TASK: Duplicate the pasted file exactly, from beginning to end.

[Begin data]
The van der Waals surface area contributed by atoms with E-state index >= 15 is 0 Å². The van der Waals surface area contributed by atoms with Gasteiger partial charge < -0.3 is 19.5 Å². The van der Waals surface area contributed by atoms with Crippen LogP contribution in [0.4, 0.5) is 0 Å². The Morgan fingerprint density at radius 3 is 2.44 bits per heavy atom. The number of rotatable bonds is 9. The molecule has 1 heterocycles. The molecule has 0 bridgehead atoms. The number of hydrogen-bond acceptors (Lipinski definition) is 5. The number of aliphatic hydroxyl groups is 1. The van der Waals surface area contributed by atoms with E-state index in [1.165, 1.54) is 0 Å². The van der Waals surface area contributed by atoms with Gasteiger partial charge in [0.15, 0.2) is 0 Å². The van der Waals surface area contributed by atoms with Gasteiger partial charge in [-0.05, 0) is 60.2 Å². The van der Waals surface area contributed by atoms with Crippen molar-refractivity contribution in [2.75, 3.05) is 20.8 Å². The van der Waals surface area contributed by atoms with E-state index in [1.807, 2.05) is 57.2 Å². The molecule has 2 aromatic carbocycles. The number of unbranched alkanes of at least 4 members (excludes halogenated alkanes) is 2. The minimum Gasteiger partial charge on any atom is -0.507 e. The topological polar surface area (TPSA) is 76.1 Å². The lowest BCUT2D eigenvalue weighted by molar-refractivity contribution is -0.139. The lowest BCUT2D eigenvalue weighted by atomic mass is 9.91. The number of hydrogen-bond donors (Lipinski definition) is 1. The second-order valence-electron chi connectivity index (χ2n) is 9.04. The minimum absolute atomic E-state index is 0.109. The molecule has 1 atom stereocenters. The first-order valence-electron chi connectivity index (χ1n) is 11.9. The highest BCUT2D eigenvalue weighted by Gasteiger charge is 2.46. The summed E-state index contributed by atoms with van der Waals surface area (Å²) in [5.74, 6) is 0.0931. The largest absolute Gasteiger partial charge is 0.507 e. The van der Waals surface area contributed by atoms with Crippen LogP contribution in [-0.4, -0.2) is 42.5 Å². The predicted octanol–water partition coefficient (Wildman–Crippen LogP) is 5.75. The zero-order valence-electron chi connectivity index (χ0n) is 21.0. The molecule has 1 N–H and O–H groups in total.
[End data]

The van der Waals surface area contributed by atoms with E-state index >= 15 is 0 Å². The van der Waals surface area contributed by atoms with Gasteiger partial charge < -0.3 is 19.5 Å². The van der Waals surface area contributed by atoms with Crippen LogP contribution in [0.4, 0.5) is 0 Å². The Morgan fingerprint density at radius 3 is 2.44 bits per heavy atom. The number of rotatable bonds is 9. The molecule has 1 heterocycles. The molecule has 0 bridgehead atoms. The number of hydrogen-bond acceptors (Lipinski definition) is 5. The number of aliphatic hydroxyl groups is 1. The van der Waals surface area contributed by atoms with E-state index in [1.165, 1.54) is 0 Å². The van der Waals surface area contributed by atoms with Gasteiger partial charge in [0.15, 0.2) is 0 Å². The van der Waals surface area contributed by atoms with Gasteiger partial charge in [-0.05, 0) is 60.2 Å². The van der Waals surface area contributed by atoms with Crippen molar-refractivity contribution in [2.75, 3.05) is 20.8 Å². The van der Waals surface area contributed by atoms with E-state index in [1.807, 2.05) is 57.2 Å². The molecule has 2 aromatic carbocycles. The number of unbranched alkanes of at least 4 members (excludes halogenated alkanes) is 2. The minimum Gasteiger partial charge on any atom is -0.507 e. The topological polar surface area (TPSA) is 76.1 Å². The lowest BCUT2D eigenvalue weighted by molar-refractivity contribution is -0.139. The lowest BCUT2D eigenvalue weighted by atomic mass is 9.91. The number of hydrogen-bond donors (Lipinski definition) is 1. The second-order valence-electron chi connectivity index (χ2n) is 9.04. The minimum absolute atomic E-state index is 0.109. The molecule has 1 atom stereocenters. The first-order valence-electron chi connectivity index (χ1n) is 11.9. The highest BCUT2D eigenvalue weighted by Gasteiger charge is 2.46. The summed E-state index contributed by atoms with van der Waals surface area (Å²) in [5.74, 6) is 0.0931. The largest absolute Gasteiger partial charge is 0.507 e. The van der Waals surface area contributed by atoms with Crippen LogP contribution in [-0.4, -0.2) is 42.5 Å². The predicted octanol–water partition coefficient (Wildman–Crippen LogP) is 5.75. The zero-order valence-electron chi connectivity index (χ0n) is 21.0. The molecule has 1 N–H and O–H groups in total.